Brad Winslow grew up in the city of Phoenix, Arizona, but by the time he graduated from high school, he was living in St Petersburg, Florida. He began working during his senior year, getting a job as a busboy at a dinner theater. He enjoyed the hard work, and applied himself to finding the most efficient ways of accomplishing his tasks, impressing his bosses. He quickly advanced to head busboy, and eventually rose first to assistant manager of the restaurant, then full manager, and eventually regional supervisor. His professional life was already going so well that he chose to prioritize it over further education, withdrawing from college without earning a degree. In time, after discovering a love of computer programming, he switched careers and began working in information technology.
Winslow compares the federal government to a business, with the American people as its owners. He is frustrated with his perception that politicians from both major political parties always seem to win office by drawing on the support of the monied elite, to whom they are then exclusively beholden during their term, without regard for the majority of the population – their real “bosses”. He worries that elected officials do not feel accountable to the owners of the government, and strongly believes that they should. To this end, the primary legislative focus of his striven-for presidency, the promotion, selling and explanation of which he calls his “goal in life itself”, is the passing of a constitutional amendment he calls the “Public House Amendment”.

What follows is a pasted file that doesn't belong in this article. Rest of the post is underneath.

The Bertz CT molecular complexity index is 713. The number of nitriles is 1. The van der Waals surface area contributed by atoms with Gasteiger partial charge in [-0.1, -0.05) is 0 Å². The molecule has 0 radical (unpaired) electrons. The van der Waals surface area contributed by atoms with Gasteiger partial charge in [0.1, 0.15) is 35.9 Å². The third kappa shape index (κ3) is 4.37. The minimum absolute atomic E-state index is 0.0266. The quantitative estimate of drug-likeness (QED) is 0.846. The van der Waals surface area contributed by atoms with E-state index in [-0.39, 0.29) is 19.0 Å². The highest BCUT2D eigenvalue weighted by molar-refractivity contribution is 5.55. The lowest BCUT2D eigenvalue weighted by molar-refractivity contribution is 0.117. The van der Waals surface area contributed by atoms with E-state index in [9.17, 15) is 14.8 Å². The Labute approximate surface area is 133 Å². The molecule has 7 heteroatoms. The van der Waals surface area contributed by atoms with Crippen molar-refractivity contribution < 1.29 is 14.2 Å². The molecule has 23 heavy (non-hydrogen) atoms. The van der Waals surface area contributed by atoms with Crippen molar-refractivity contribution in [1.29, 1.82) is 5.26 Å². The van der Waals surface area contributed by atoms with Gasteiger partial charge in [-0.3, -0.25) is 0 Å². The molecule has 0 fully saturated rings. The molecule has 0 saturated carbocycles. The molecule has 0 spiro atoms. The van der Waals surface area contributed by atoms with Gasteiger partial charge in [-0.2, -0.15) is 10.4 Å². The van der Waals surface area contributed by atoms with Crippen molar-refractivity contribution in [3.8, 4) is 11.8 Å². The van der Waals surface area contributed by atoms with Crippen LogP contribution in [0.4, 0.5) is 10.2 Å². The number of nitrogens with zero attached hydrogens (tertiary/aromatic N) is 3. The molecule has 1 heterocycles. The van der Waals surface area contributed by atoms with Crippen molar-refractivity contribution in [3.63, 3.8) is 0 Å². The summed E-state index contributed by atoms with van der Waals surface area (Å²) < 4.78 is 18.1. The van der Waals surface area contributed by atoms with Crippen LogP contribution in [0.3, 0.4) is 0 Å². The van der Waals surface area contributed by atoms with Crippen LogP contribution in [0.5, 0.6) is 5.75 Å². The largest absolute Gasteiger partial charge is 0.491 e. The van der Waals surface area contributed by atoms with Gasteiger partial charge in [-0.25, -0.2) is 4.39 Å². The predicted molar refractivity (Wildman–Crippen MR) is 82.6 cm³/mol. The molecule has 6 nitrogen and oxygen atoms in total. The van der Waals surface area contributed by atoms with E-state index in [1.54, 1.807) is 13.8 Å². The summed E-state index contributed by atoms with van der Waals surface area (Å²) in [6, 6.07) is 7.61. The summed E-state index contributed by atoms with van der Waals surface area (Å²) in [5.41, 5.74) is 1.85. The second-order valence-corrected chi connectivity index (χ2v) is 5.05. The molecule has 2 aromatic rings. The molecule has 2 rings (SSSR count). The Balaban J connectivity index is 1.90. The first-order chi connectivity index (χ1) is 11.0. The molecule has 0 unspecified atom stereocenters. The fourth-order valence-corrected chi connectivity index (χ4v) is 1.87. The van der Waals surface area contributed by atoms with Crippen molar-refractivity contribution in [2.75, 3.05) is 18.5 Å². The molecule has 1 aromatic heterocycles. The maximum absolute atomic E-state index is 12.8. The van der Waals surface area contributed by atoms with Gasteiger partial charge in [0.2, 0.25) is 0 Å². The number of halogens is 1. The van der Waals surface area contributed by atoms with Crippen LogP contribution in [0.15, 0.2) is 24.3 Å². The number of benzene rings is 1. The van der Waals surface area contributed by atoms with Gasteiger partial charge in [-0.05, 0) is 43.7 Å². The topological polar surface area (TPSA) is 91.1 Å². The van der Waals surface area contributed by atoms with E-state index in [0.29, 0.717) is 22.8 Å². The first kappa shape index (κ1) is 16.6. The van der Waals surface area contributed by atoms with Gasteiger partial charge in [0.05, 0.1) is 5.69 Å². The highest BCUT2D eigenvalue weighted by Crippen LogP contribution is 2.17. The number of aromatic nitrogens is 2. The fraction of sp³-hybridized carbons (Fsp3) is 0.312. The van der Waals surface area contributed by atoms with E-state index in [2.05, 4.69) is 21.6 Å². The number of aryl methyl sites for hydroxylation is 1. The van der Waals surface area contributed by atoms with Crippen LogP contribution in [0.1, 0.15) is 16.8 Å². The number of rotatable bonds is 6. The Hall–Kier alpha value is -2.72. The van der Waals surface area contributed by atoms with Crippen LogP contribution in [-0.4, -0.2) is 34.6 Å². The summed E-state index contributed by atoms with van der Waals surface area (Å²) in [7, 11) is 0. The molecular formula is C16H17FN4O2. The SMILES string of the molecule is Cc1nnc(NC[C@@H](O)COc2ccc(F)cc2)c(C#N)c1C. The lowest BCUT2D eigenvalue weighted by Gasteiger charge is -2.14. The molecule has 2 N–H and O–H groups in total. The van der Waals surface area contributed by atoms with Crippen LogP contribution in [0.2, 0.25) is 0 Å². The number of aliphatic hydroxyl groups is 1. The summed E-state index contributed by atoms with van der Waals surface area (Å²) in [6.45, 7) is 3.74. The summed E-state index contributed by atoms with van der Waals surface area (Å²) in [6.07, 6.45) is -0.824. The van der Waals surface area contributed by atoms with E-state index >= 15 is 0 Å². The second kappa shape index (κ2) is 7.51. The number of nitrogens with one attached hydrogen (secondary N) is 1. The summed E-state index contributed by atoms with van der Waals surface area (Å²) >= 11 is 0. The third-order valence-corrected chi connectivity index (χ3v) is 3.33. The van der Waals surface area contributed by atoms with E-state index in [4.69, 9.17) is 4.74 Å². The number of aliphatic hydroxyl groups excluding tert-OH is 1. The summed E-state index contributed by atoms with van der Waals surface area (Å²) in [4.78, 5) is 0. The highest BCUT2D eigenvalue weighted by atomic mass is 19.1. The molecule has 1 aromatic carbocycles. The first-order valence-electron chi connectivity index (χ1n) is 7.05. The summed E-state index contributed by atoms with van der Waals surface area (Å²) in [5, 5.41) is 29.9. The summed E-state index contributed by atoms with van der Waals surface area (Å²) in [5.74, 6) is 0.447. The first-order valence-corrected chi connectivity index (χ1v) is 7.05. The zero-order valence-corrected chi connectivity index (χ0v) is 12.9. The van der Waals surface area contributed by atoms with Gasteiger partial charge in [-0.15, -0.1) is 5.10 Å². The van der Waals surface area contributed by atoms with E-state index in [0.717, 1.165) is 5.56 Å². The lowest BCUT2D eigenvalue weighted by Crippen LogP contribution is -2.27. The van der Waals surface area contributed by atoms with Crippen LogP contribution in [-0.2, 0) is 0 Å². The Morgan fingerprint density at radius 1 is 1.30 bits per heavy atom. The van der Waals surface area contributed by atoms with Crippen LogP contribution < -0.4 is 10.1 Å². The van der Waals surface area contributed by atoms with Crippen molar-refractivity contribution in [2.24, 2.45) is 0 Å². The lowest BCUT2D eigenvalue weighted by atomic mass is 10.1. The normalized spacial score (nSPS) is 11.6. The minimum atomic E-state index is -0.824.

Winslow proposes the creation of a new chamber of government, the Public House, to be staffed entirely by unpaid or modestly paid volunteers, and whose purpose would be popular oversight of elected politicians. The Public House would decide upon and establish “goals” that the people expect the government – their managerial employees – to accomplish within a given time frame. Failure to meet these goals would result in escalating warnings, with direct consequences up to and including premature removal from office. The Public House would also have the power to veto congressional legislation, if it is deemed to unfairly favor a segment of the population or not be in the best interests of the American People.
Winslow’s focus on the promotion and advancement of the Public House Amendment is so intense that, when discussing his plans should he become President, he scarcely speaks of anything else. This makes it difficult to evaluate the balance of his political positions and policy objectives. Nevertheless, he has considered his constitutional plans thoroughly. And while he admits his campaign for the White House takes place “against the odds”, he proudly sells himself as a man of the people rather than a career politician – Winslow considers it among his qualifications for the job that he has only been to Washington, D.C. once, during a school field trip.